On the first lap of the run, I was still thinking I could maybe break 11 hours.  But by the start of the 2nd lap (just over 13 miles), I knew that I couldn’t keep that pace up so there was no hope of making my original time goal.  But I was ok with that.  I quickly realized even finishing was going to be a huge effort.  I knew I was going to be able to finish, and I was very happy with the thought of just making it to the finish line. I was able to keep running all the way until just past where Kristine and my parents were cheering in between mile 13 and 14. After that, I started to shuffle pretty slowly. Then by the aid station at mile 15, I knew that I was going to have to walk for a long time. I walked for the next 10 miles. It wasn’t until someone ran up behind me just before mile 25 and decided to walk with me that I found out that it was possible I could still break 12 hours. I didn’t have a watch on and there were no clocks on the course except for the start/finish area. It was dark by this point, and it seemed like the sun had set hours ago.  This guy who came up behind me told me that it was only 6:39PM, so I had 21 minutes to make it to the finish line to break 12 hours.  This motivated me enough to break into a slow trot, which I was able to maintain all the way to the finish. 

What was it like to finish?

It was incredible to run through all the crowds of cheering people.  When I made it to Kristine, I could see my dad was boosting Analise over the fence so I could carry her with me to the finish line.  She seemed light as a feather as we flew up the finish ramp and across the line.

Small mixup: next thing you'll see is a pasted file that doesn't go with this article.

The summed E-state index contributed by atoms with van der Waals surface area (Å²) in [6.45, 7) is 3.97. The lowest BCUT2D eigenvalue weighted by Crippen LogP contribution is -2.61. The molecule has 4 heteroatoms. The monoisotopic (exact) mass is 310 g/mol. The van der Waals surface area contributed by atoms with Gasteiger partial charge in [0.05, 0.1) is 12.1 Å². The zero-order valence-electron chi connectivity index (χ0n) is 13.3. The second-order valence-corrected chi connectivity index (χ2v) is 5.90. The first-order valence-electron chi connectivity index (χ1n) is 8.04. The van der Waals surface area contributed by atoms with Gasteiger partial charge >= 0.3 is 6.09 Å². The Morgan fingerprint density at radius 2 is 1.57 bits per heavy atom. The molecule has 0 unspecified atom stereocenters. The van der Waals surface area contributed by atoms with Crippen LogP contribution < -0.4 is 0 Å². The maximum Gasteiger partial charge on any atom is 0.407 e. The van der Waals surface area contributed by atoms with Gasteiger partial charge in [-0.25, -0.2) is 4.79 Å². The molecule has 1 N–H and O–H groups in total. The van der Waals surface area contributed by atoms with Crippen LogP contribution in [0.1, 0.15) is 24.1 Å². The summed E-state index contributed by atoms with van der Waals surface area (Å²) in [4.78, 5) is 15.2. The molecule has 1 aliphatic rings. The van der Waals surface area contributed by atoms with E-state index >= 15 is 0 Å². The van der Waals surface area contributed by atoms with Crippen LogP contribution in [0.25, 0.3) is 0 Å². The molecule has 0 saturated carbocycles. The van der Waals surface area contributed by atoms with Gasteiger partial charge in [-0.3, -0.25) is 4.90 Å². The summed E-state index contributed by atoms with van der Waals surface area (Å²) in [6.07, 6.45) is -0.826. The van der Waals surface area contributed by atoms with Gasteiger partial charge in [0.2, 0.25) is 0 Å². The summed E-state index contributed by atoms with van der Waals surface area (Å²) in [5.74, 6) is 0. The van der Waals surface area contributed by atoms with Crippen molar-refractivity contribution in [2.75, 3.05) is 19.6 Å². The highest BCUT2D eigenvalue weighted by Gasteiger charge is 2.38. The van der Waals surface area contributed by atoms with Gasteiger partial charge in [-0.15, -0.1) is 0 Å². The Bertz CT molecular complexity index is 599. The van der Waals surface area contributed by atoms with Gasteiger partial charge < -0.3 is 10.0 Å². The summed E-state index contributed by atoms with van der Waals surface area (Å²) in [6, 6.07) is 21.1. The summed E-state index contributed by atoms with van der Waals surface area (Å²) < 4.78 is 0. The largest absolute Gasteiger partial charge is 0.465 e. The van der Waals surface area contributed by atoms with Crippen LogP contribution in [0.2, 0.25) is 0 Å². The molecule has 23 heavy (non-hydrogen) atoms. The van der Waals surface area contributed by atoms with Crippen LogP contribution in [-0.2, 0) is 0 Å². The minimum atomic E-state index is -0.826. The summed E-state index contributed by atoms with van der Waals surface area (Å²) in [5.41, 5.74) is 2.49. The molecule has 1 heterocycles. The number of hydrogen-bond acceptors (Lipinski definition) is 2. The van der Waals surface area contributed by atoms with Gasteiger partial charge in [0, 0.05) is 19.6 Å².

Will you ever do another Ironman?

Yes, but I’d like to focus on cycling for the next few years.  

5 Responses to “From the mouth of the Ironman”

  1. Dena Koehn Says:

    What a great accomplishment! You should be proud!

  2. Corrie Says:

    Brian, that is so awesome!! We are really proud of you.

    By the way, I think the “previous/next” links at the top and bottoms of the page are referencing a deleted or invalid post for 11/6 Ironman Photos.

  3. Brian Toone Says:

    Thanks Corrie. I’ve fixed the link. I was very, very happy to finish even though the time was about an hour slower than what I had been shooting for.

  4. Jennifer Lehfeldt Says:

    Congrats Brian, and thanks for the interview! I feel like we were there!

  5. Robyn Sjostrom Says:

    Way to go Brian! We’re proud of you!